Shire’s Rare Disease Impact Report
June 11, 2013
Research on the rare disease community is, well, rare. So it was with anticipation that I reviewed Shire’s “Rare Disease Impact Report: Insights from Patients and the Medical Community.” The results provide additional data that support Siren’s six rare disease insights. The report can be downloaded and I advise reading it for all the details, but here are the key findings.
The first finding is around the diagnosis and treatment of orphan conditions. According to the patients surveyed, it took an average of 7.6 years in the US and an average of 5.6 years in the UK to receive an accurate diagnosis. This process typically included two to three misdiagnoses. This long journey to diagnosis can have a significant physical, emotional and financial toll on patients.
The report recommends:
“Greater collaboration among physicians and access to specialists in rare diseases. Patients and physician responses point to the need for increased awareness, more educational programs and additional networking opportunities or platforms connecting general practitioners and patients with appropriate specialists. This may help to expedite the lengthy process to a correct diagnosis.”
The second finding addresses the fact that most rare diseases do not have a treatment and result in higher levels of depression, anxiety and isolation for both patients and caregivers. In addition, finding a knowledgeable physician to manage their rare disease is often difficult and involves travel. The doctors also are challenged. One physician was quoted as saying, “You never see enough of them to build up the experience.” The survey found while it may be necessary to coordinate with other physicians when managing a patient with a rare disease, 76 percent of physicians in the US and 88 percent in the UK said they found it difficult to do so.
As a result of the difficulty to diagnosis, lack of approved treatments and physician specialists, rare disease patients and caregivers often find themselves being the primary drivers of diagnosis and treatment. The data showed that more than 60 percent of patients and caregivers needed to provide healthcare professionals with their own information on their rare disease. More than 50 percent of patients and caregivers said they received conflicting information from different healthcare professionals about treatment options for this rare condition.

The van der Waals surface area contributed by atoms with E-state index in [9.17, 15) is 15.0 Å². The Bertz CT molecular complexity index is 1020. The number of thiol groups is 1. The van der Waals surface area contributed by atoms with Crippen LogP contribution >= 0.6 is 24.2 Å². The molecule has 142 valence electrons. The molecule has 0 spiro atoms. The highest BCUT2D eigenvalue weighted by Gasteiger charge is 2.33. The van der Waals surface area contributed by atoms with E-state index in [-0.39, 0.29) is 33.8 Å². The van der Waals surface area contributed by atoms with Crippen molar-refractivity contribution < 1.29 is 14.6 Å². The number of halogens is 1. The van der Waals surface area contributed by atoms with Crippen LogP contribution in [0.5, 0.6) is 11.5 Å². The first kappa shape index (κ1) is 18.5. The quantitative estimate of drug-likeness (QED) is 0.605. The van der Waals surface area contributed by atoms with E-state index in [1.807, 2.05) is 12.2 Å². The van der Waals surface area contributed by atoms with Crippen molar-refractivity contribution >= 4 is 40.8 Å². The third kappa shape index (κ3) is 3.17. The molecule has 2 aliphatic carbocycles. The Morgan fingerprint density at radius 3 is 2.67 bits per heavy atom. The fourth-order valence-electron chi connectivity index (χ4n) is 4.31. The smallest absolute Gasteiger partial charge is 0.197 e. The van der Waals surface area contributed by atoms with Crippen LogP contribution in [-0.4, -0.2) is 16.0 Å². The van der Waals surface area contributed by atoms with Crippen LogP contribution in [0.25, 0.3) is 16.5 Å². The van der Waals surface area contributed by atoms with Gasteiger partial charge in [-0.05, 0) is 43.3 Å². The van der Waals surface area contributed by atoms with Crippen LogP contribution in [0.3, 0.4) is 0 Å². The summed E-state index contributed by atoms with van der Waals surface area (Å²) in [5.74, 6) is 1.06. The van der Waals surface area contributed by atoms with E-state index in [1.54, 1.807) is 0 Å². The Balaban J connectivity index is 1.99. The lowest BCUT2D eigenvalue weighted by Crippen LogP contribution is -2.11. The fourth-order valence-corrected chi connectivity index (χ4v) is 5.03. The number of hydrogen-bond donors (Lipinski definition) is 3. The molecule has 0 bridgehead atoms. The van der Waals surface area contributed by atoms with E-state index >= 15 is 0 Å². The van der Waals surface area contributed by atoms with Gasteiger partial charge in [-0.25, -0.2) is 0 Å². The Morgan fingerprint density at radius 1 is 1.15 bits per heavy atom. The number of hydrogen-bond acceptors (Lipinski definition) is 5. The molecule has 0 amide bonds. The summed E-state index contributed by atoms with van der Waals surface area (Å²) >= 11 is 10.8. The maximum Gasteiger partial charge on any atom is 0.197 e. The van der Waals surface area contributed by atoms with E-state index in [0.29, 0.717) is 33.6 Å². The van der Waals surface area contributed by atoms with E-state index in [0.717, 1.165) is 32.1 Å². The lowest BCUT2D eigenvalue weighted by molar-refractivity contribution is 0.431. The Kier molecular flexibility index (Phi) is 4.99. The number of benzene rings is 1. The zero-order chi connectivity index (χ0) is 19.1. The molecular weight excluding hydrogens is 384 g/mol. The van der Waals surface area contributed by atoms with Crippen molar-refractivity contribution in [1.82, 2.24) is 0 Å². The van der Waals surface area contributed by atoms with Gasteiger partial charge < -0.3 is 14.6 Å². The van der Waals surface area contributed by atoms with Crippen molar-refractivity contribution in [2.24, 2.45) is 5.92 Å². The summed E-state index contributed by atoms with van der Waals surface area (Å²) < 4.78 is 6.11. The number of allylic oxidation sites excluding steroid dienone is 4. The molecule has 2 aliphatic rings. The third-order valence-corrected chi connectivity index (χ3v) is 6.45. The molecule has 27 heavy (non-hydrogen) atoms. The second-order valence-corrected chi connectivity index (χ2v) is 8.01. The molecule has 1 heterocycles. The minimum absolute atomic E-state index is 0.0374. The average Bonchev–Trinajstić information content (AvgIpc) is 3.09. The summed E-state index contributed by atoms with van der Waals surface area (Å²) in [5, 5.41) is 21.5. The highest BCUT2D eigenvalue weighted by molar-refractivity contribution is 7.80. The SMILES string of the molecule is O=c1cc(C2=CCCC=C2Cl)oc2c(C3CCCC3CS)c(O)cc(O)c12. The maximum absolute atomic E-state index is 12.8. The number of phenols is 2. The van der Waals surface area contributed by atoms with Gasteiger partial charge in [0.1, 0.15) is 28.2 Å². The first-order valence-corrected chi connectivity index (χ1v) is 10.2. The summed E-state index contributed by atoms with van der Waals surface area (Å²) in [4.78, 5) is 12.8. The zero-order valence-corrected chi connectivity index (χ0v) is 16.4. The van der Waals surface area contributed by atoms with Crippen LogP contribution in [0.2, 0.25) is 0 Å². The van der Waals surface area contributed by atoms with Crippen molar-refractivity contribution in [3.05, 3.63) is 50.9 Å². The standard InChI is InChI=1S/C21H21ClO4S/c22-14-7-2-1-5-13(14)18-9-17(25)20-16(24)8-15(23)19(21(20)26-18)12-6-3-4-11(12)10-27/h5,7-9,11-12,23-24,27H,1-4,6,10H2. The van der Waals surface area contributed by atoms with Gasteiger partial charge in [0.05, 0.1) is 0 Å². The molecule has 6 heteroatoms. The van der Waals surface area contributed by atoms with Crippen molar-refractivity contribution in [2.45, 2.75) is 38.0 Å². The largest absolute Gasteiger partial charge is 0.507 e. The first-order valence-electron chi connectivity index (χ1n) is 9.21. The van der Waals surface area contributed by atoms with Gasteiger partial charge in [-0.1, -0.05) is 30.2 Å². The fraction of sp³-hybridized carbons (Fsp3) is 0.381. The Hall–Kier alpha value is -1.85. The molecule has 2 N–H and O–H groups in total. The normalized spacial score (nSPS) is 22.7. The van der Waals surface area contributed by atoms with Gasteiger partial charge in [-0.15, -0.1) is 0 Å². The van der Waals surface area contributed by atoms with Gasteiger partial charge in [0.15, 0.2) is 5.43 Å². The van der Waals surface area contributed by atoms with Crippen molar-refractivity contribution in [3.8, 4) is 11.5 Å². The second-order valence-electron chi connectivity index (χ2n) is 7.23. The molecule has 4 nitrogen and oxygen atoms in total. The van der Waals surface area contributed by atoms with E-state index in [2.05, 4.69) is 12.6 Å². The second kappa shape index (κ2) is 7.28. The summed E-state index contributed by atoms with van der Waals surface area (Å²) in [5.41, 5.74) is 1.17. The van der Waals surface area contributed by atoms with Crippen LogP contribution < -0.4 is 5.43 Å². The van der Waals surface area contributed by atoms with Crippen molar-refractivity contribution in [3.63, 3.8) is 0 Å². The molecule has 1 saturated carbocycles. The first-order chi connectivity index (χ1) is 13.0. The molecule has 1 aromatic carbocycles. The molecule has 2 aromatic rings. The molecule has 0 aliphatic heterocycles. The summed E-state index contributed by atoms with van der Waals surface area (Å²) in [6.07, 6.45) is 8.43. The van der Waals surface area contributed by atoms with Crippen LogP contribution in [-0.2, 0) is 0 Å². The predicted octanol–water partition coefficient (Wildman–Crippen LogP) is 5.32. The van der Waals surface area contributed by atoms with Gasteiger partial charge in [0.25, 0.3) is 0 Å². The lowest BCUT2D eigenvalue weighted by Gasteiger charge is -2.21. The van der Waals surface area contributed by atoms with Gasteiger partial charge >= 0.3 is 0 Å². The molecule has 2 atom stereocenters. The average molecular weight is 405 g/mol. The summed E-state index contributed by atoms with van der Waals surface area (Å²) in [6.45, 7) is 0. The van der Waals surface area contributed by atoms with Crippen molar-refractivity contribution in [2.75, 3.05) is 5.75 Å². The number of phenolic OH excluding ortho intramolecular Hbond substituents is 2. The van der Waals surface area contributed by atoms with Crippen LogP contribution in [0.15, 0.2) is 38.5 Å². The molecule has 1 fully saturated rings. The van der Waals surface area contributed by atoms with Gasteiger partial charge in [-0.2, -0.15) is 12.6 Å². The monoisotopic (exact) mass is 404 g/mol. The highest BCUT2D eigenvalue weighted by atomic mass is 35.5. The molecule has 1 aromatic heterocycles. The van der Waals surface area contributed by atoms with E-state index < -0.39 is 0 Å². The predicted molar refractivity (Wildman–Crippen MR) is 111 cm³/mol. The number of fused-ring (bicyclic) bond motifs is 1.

The report recommends:
“Additional resources for patients and caregivers to navigate the emotional impact of rare diseases, particularly for those where the treatment outlook is limited. There is a tremendous amount of emotional burden involved with finding credible information and qualified specialists as patients and their caregivers fight and pay for care for an uncommon ailment. Resources or care coordinators that help to navigate this process or ease the emotional burden are warranted.”
Need for more research
The third finding highlights the need for additional research on rare disorders. As a result of a lack of awareness, information and treatment options, these patients and caregivers also often become advocates and start organizations that fill these needs. Lori Sames is an example of a rare disease caregiver who was activated by her daughter’s diagnosis with giant axonal neuropathy. Their organization is now the primary driver and funder of a phase I gene therapy clinical trial.
The report recommends:
“A need for more research to expand the current rare disease body of knowledge. Additional academic and clinical research will ultimately offer patients increased options and provide physicians with more tools to diagnose patients, all while equipping payors with evidence-based guidelines upon which to base coverage decisions.”
The survey was fielded online in January 2013. A total of 144 patients and 132 caregivers responded in the US and 487 patients and 124 caregivers responded in the UK. A total of 466 diseases were represented and included those where treatment is and is not available. The survey respondents included 50 US physicians and 50 UK physicians with experience treating and managing rare diseases. The survey was completed by 20 payors in the US and 20 in the UK and 11 thought leaders in the US and five in UK. The report provides more details about the survey methodology.
A big thanks to Shire for fielding this research and sharing it publicly. The data helps to provide a deeper understanding of the rare disease community.
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